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2h
answered Why does product of Moduli and Diff x Weyl Variation vanish?
3h
comment Bell State Measurement From Parametric Down Conversion Source
What do you mean exactly by "filter out". The $4$ Bell states are a basis for the $2$ qbit-state, so you may decompose $|\psi\rangle$ on this basis, with corresponding probability amplitudes, and you make a Bell measurement, so your state is projected onto one of the Bell states, with the probability = squared of the probability amplitude modulus.
3h
comment Variational derivatives of strongly connected diagrams functional in gauge theory
@AndrewMcAddams : I posted another answer. Hope it helps.
3h
answered Variational derivatives of strongly connected diagrams functional in gauge theory
4h
comment Variational derivatives of strongly connected diagrams functional in gauge theory
@AndrewMcAddams : Yes, I may provide an other answer, if you want.
5h
comment Variational derivatives of strongly connected diagrams functional in gauge theory
@AndrewMcAddams : Yes, it works with fields $A, \omega=0$. I think that one is talking about vacuum polarization, so, because it is the vacuum, $A,\omega=0$. So it seems logic, no ?
6h
comment Variational derivatives of strongly connected diagrams functional in gauge theory
@AndrewMcAddams : Sorry, my answer is wrong, as you noticed. In fact, there is a vertex ghost, anti-ghost, gluon, so certainly $\dfrac{\delta^2 \Gamma}{\delta \omega_b(y)\delta A_\mu^a(x)}$ is certainly not zero, because the derivative of this quantity relatively to $\bar \omega_c$ gives precisely this vertex . So I deleted my answer. The correct answer is necessary more subtle, I am trying to understand.Sorry again.
1d
comment kitaev-honeycomb : can't get wilson loop squared to yield +1
$w_p$ is a tensorial product (the site indices are different), not a simple product.
1d
comment Origin of phases in amplitudes in QFT
Why do you say that "Amplitudes in QFT are typically real" ? Probability amplitudes are complex numbers.
1d
answered Conservation of energy in a different frame of reference
1d
comment Polchinski equation 4.3.16
OK. I suppose that you have forgotten that the commutator $[c^I,G^g_J]$ is not zero because the anti-commutator $\{c^i,b_J\}$ is not zero. You have then extra-term which cancel with your original $G_m$ term, and other extra-term which gives you an other $-\frac{1}{4}$ factor equals to your original last term, so you get an overall $-\frac{1}{2}$ factor.
Aug
25
comment The Effect of Tortoise Coordinates
No, your potential necessarily has to be expressed in function of $r$, because there is not simple analytic function describing $r(r^*)$. See for instance, in the context of a standard Schwarzschild metrics (but applicable to your case with a function $f$), formulae $(14) \to (24)$ in this paper [be careful, for the formula $(24)$, in this paper $f = 1 - 2m/r$, so this must be changed for the AdS case]
Aug
25
comment Chern-Simons on a lattice and the framing anomaly
If one follow this paper, see formula $(6)$, the zero eigenvalues of the kernel (excluding zeroes due to translation invariance), define a set of planes (co-dimension $1$), the consequence being that the CS action is not integrable.
Aug
25
comment If $S$ is a closed achronal set in a spacetime, any timelike curve starting at a point in $I^+[S]$ and ending at a point in $I^-[S]$ interset $S$?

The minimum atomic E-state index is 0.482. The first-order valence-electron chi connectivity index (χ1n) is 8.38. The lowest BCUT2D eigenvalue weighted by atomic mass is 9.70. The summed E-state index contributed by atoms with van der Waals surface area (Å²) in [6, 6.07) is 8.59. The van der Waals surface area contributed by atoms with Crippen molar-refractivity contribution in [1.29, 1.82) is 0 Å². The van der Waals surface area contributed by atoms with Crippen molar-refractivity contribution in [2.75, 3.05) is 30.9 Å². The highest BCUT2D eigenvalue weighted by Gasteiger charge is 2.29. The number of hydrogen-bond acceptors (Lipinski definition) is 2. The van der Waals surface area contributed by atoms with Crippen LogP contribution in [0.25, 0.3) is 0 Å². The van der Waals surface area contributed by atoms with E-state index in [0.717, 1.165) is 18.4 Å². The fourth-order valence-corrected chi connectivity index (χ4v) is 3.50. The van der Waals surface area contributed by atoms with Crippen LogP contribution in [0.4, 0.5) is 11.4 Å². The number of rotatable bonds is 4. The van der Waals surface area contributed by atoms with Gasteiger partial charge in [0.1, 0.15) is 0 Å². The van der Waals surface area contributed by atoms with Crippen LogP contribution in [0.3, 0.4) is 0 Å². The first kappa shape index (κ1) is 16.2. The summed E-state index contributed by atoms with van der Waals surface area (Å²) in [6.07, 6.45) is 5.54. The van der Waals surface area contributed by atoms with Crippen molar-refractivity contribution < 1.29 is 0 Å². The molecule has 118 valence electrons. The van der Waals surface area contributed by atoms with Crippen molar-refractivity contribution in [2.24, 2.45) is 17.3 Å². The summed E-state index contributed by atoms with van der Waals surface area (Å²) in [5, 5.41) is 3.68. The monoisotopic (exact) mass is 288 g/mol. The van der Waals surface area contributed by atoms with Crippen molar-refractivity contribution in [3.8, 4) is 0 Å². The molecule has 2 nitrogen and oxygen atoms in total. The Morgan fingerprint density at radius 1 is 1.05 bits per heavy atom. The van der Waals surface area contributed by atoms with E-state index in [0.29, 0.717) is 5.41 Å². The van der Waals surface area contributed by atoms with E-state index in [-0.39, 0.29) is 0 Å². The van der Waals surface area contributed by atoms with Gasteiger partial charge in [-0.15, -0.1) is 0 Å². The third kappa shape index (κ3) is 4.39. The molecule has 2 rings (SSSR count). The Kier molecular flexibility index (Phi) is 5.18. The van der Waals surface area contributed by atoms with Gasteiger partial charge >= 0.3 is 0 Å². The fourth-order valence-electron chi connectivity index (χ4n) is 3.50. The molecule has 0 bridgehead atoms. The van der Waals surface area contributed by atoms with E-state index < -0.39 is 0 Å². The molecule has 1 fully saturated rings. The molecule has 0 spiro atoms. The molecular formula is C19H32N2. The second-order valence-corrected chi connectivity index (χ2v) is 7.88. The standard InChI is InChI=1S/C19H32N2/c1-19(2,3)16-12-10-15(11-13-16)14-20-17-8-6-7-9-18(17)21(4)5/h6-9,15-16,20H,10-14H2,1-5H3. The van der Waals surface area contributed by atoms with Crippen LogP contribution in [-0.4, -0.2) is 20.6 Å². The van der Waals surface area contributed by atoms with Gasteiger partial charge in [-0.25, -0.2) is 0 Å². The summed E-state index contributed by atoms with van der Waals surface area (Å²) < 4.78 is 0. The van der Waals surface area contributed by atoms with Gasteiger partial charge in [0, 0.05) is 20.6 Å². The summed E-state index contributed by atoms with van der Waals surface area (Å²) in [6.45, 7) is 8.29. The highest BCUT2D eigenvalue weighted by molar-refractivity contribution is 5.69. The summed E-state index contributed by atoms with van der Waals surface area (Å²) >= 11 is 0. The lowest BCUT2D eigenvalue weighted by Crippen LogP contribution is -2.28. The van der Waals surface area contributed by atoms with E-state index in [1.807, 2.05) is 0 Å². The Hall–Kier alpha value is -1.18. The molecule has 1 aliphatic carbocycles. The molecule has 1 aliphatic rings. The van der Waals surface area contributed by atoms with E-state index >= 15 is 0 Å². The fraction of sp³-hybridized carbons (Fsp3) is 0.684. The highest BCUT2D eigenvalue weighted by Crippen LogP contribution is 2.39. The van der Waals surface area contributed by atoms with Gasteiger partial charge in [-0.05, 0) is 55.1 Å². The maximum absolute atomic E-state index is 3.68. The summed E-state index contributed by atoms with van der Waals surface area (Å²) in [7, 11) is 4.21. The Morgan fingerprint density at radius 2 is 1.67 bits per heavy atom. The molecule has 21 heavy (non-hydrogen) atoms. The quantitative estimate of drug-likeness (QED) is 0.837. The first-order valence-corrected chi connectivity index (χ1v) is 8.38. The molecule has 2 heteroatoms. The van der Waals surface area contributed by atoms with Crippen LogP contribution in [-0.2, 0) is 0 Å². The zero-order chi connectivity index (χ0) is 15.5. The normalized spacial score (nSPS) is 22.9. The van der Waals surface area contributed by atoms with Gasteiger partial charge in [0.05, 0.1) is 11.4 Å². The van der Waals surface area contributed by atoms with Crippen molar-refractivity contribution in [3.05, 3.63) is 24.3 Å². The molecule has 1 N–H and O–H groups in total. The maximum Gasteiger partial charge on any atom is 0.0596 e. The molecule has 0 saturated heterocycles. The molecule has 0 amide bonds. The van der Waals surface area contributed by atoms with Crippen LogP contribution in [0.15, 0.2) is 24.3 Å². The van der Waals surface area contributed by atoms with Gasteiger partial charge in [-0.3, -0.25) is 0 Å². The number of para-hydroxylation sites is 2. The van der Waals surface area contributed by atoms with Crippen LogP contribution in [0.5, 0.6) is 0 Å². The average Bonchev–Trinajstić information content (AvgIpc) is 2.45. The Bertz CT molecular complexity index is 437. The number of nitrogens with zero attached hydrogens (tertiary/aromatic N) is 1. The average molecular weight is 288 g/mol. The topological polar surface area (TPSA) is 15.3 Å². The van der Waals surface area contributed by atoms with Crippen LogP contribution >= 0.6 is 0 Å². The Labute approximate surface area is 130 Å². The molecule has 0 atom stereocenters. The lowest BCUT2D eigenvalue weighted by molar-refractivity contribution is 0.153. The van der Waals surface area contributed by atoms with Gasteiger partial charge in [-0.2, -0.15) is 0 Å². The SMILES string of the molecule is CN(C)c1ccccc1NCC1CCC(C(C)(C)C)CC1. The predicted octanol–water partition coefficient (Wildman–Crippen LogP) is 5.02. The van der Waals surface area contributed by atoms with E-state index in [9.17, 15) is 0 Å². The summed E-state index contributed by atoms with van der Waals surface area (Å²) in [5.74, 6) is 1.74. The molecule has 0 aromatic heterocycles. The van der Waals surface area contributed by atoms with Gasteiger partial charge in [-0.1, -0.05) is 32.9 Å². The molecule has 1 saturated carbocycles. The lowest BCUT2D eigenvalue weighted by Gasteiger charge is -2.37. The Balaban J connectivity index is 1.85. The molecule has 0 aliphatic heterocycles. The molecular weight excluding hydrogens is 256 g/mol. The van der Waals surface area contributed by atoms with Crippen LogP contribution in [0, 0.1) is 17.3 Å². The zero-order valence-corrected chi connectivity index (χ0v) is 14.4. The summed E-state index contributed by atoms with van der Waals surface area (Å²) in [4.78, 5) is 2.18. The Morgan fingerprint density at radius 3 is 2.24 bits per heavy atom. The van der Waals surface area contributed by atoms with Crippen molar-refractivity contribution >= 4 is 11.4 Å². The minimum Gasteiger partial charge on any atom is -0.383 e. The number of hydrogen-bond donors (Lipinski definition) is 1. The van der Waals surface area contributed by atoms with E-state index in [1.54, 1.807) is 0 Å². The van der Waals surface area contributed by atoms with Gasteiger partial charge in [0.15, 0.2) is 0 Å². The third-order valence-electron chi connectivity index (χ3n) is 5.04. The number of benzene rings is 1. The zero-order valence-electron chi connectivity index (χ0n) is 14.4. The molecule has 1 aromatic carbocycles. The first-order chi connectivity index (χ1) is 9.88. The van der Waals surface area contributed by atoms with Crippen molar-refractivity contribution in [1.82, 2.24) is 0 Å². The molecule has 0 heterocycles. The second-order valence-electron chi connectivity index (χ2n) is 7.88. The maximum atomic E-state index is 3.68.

There is something I don't understand. If I take $S=${$x^2+y^2+z^2 \leq R^2, t=0$}, $S$ is closed, and $I^+(S)$ is disjoint from $S$. However, there are points of the spacetime manifold , for instance ($S'=$ {$x^2+y^2+z^2 > R^2, t=0$}, which do not belong to $S$, nor to $I^+(S)$, nor to $I^-(S)$, and you have timelike curves from $I^-(S)$ to $I^+(S)$ ( for instance {$x^2+y^2+z^2 = R'^2 > R^2, t$}) which do not intersect $S$. So are you speaking about a closed achronal set being a Cauchy surface, or did I miss something ?
Aug
25
comment Non translation invariant correlator in CFT
In my previous comment, I only noticed that, while $\langle\partial \tilde{\phi(z)}\partial \tilde{\phi(w)}\rangle$ is translation-invariant, $\partial \phi$ is not a primary field, and I suggest that this could be in relation with the fact $\langle\tilde{\phi(z)}\tilde{\phi(w)}\rangle$ is not translation-invariant. I have not a definitive argument about that, unfortunately.
Aug
23
comment Non translation invariant correlator in CFT
I suspect that this could be in relation with the fact that $\partial \phi$ is no more a primary field, see page $300$ (while $\partial \phi$ correlators are still translation-invariant)
Aug
23
comment Calculation of Einstein Equation
For latex, you have to put your mathematical stuff into $ \$ \$ $, like $ \$ R_ \, \{\backslash mu \backslash nu \} \$ $
Aug
23
comment Calculation of Einstein Equation
I suggest you read the basics, for instance the chapters $15.1$, $15.2$ of this paper
Aug
22
comment Question about the exclusion principle
The whole state of the $2$ electrons has to be antisymmetric. If the spin part is symmetric, then the spatial part has to be antisymmetric, that is $\psi(x_1,x_2) \sim \psi_1(x_1) \psi_2(x_2) - \psi_2(x_1) \psi_1(x_2)$.
Aug
22
comment How to tell whether photons are entangled?
You have to change the orientation of the axis of the $2$ polarization measurement apparatus, to see quantum correlations which cannot be explained by classical statistical correlations, see Bell's theorem, you may read from the paragraph CHSH inequality to the paragraph Bell inequalities are violated by quantum mechanical predictions[(a, a') and (b,b') are axis orientations]